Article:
Benthic algal chlorophyll-a was highly variable along the urban gradient, but the ash-free dry mass (measure of algal biomass used to indicate the degree of organic enrichment) was positively correlated with the urban intensity index (rho = 0.56). The ash-free dry mass was positively correlated with dissolved organic carbon concentrations, while dissolved oxygen was negatively correlated with dissolved organic carbon concentrations. These findings suggests that nutrient enrichment caused by urbanization increases the organic status of streams by stimulating algal growth and increasing ash-free dry mass. The organic matter eventually decomposes, which leads to the development of tolerant diatoms and heterotrophic algal taxa that make use of energy in the organic compounds. The use of such compounds by bacteria and other heterotrophic organisms consumes dissolved oxygen during respiration into carbon dioxide. Signs that this may be occurring in the more highly urbanized streams include the decrease in the relative abundance of diatom taxa requiring continuously high levels of dissolved oxygen. These sensitive taxa were most abundant at sites with a urban intensity index less than 25, and less abundant at sites higher on the urban gradient. In addition to nutrients and other effects of eutrophication such as organic enrichment, other environmental factors that were determined to be important in shaping the diatom assemblages included various measures of disturbance, such as streamflow flashiness, channel scour, and grazing benthic macroinvertebrates.

Benthic macroinvertebrate assemblages also showed a strong response to urbanization. From the most urbanized sites (urban intensity index greater than 70) to the least urbanized (urban intensity index less than 10), there was an average decrease of 12 Ephemeroptera, Plecoptera and Trichoptera taxa detected. In addition, there was a large increase in percentage of noninsects (31 percent) and percentage of abundance of tolerant taxa (48 percent) between the range of urbanization. At the sites across the full urban gradient, many macroinvertebrate metrics had strong correlations to urban indicators and water-quality variables. For example, Ephemeroptera, Plecoptera and Trichoptera taxa richness (rho = -0.75) and the nMDS ordination axis (rho = -0.83) were highly correlated to the urban intensity index. Macroinvertebrate metrics also had very strong correlations with total pesticide and insecticide concentrations, the pesticide toxicity index, contaminant measures from the semipermeable membrane device samples (TEQ and Pyrene Index), and summer dissolved oxygen. Although all four hydrologic variability and flashiness measures were moderately correlated to macroinvertebrate metrics, they represent less variation than any of the above water-quality variables. Therefore, although flashiness probably was an important issue in the urban areas of the Willamette River basin and surrounding areas, water chemistry issues including contaminants still are a dominant disturbance to macroinvertebrate assemblages followed by flashiness and sedimentation-substrate disturbance or habitat quality.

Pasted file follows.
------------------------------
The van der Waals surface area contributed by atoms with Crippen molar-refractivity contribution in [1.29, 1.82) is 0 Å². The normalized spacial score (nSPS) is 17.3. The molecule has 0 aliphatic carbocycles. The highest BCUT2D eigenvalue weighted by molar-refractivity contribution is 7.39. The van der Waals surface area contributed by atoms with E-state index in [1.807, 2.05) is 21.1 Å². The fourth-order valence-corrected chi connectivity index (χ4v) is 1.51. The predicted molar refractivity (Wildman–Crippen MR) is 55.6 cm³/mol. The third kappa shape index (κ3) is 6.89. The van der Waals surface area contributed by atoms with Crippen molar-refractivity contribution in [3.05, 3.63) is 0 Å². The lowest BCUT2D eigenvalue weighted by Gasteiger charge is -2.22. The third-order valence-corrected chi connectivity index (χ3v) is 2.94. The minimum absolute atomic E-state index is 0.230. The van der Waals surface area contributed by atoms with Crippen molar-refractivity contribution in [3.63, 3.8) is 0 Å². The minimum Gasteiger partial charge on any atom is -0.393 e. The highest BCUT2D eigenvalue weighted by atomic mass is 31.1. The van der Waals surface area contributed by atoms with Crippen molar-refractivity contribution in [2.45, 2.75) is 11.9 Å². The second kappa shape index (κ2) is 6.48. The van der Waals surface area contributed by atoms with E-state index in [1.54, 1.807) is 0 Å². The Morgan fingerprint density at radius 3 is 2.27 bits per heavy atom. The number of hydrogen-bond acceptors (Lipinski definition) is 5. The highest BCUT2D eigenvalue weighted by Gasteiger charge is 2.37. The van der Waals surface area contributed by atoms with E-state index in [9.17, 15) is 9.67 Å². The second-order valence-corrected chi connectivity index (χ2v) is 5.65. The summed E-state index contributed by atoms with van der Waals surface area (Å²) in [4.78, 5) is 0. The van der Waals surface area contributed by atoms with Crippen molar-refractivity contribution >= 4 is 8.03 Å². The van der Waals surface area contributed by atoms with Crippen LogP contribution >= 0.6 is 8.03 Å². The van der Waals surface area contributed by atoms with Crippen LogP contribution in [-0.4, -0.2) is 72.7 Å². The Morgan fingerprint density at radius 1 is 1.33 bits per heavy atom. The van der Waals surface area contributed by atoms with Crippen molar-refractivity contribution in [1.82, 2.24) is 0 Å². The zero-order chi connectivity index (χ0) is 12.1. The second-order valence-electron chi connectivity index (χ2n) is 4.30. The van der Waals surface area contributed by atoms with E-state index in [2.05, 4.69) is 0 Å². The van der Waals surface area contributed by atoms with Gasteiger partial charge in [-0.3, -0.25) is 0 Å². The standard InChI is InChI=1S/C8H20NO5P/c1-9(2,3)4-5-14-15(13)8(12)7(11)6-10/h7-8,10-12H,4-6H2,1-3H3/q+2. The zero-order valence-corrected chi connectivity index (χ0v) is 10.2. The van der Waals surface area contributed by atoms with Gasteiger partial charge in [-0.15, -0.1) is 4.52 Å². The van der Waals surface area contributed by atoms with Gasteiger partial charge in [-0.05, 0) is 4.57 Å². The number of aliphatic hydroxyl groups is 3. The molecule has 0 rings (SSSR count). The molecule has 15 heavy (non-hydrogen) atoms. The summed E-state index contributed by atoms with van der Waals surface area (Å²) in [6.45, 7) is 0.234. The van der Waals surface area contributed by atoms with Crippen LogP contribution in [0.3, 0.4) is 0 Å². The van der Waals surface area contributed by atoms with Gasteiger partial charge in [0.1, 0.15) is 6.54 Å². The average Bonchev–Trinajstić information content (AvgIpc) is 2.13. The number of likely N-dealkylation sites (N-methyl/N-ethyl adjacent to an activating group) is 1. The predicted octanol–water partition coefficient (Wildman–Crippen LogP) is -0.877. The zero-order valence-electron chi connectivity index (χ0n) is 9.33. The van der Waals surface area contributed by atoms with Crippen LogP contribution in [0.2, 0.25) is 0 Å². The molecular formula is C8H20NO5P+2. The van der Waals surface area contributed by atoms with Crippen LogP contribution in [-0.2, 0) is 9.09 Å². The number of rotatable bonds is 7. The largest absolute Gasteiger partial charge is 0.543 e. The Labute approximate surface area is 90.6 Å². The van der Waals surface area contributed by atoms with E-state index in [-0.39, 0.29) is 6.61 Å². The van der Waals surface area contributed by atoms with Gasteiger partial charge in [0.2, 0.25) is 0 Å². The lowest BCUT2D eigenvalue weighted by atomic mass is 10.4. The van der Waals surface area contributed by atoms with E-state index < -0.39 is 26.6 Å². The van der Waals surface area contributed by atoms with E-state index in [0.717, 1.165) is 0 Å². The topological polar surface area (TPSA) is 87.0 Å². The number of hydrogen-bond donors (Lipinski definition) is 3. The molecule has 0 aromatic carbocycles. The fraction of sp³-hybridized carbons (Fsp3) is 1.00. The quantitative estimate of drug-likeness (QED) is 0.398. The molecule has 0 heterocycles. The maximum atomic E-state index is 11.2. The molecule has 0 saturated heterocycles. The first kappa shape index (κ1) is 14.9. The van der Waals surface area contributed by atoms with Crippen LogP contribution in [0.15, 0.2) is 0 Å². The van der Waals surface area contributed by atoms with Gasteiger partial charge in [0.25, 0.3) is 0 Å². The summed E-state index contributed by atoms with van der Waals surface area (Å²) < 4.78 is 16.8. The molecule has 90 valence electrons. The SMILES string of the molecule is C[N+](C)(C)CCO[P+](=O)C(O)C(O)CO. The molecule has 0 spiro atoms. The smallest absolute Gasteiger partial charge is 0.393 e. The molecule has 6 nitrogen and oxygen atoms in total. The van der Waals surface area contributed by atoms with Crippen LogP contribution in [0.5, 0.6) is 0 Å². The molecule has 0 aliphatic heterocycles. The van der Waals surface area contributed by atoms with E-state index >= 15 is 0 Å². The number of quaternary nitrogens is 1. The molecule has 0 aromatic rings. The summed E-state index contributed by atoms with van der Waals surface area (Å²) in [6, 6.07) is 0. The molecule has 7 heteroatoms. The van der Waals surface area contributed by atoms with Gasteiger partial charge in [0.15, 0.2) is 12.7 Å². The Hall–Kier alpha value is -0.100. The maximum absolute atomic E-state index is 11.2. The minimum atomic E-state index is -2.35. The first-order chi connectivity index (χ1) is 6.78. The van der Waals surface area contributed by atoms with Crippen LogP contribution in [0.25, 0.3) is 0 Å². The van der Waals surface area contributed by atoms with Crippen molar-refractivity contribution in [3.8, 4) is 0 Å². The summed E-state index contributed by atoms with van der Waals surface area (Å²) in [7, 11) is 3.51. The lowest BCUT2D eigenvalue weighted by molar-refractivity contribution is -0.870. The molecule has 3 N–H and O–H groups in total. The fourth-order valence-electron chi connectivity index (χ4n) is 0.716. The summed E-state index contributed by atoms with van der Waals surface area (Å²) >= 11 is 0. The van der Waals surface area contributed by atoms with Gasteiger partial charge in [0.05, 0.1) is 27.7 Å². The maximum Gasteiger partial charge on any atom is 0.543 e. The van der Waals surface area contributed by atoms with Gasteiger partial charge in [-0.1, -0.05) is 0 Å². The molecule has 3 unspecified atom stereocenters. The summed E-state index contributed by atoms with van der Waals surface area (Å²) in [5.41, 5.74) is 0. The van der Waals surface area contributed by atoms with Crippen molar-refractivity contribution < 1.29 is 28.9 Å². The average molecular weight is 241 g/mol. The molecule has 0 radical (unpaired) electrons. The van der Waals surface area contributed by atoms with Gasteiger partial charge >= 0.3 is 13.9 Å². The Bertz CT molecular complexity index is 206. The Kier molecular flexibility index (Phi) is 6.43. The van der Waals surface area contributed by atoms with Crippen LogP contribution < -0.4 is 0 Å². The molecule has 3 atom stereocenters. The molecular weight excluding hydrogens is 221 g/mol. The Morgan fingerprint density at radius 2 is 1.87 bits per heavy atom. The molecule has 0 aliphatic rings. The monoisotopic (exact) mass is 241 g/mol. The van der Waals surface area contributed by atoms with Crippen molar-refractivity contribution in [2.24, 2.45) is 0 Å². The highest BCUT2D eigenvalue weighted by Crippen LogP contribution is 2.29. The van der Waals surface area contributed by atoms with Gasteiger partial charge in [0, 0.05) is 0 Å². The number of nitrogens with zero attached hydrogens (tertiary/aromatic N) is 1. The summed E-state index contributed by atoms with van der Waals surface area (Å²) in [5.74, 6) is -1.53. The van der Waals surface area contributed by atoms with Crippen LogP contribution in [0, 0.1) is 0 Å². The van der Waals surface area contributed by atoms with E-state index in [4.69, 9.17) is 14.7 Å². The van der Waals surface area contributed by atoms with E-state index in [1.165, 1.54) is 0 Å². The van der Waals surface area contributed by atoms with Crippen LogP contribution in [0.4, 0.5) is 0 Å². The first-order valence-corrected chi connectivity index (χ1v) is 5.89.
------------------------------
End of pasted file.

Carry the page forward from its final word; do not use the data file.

Fish assemblages showed strong correlation to urbanization, as well. For example, on average, 4 percent salmonids (sensitive) and 8 percent nonnative fish (tolerant) were found at sites with an urban intensity index greater than 25. Conversely, 17 percent salmonids and less than 1 percent nonnative fish were found at sites with an urban intensity index less than 25. All fish metrics, including fish index, salmonid percentage, and ordination axis 1 scores had strong correlations to the urban indicators and water-quality variables and moderate to strong correlation to the hydrologic variability, habitat, and water-temperature measures. Percentage of salmonids and macroinvertebrate Ephemeroptera, Plecoptera and Trichoptera taxa richness indicated a possible threshold response to urbanization at an urban intensity index of 25, which was equivalent to impervious surfaces of about 5 percent. However, due to the added agricultural land use element at sites with urban intensity index values between 25 and 60, this threshold may not be due to urbanization solely, but a combination of urban and agricultural land uses. The effects of agricultural and urban land use could not be distinguished from each other, yet combined provide a good assessment of overall watershed health.